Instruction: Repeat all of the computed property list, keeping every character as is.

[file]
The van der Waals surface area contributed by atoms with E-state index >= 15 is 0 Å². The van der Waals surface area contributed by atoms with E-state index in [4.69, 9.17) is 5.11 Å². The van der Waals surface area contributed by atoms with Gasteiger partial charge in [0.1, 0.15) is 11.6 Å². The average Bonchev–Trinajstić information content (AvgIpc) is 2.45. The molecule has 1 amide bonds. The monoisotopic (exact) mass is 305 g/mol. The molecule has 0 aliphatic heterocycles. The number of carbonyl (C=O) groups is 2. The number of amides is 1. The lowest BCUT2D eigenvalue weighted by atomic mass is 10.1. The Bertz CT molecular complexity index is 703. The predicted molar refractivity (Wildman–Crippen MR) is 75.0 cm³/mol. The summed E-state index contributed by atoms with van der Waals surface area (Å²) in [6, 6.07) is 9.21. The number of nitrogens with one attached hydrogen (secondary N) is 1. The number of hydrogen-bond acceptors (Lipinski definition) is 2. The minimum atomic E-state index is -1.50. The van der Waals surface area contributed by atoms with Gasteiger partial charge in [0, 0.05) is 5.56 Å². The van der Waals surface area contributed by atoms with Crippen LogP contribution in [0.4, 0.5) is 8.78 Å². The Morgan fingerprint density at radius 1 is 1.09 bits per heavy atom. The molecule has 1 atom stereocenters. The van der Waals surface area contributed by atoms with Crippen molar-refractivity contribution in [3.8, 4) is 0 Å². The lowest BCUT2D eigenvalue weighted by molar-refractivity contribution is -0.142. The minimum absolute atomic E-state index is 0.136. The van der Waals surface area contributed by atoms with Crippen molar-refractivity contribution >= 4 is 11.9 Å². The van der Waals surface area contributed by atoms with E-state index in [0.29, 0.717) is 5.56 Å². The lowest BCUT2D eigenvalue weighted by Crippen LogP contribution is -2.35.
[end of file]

The van der Waals surface area contributed by atoms with E-state index >= 15 is 0 Å². The van der Waals surface area contributed by atoms with E-state index in [4.69, 9.17) is 5.11 Å². The van der Waals surface area contributed by atoms with Gasteiger partial charge in [0.1, 0.15) is 11.6 Å². The average Bonchev–Trinajstić information content (AvgIpc) is 2.45. The molecule has 1 amide bonds. The monoisotopic (exact) mass is 305 g/mol. The molecule has 0 aliphatic heterocycles. The number of carbonyl (C=O) groups is 2. The number of amides is 1. The lowest BCUT2D eigenvalue weighted by atomic mass is 10.1. The Bertz CT molecular complexity index is 703. The predicted molar refractivity (Wildman–Crippen MR) is 75.0 cm³/mol. The summed E-state index contributed by atoms with van der Waals surface area (Å²) in [6, 6.07) is 9.21. The number of nitrogens with one attached hydrogen (secondary N) is 1. The number of hydrogen-bond acceptors (Lipinski definition) is 2. The minimum atomic E-state index is -1.50. The van der Waals surface area contributed by atoms with Gasteiger partial charge in [0, 0.05) is 5.56 Å². The van der Waals surface area contributed by atoms with Crippen LogP contribution in [0.4, 0.5) is 8.78 Å². The Morgan fingerprint density at radius 1 is 1.09 bits per heavy atom. The molecule has 1 atom stereocenters. The van der Waals surface area contributed by atoms with Crippen molar-refractivity contribution in [3.8, 4) is 0 Å². The lowest BCUT2D eigenvalue weighted by molar-refractivity contribution is -0.142. The minimum absolute atomic E-state index is 0.136. The van der Waals surface area contributed by atoms with Crippen molar-refractivity contribution >= 4 is 11.9 Å². The van der Waals surface area contributed by atoms with E-state index in [0.29, 0.717) is 5.56 Å². The lowest BCUT2D eigenvalue weighted by Crippen LogP contribution is -2.35.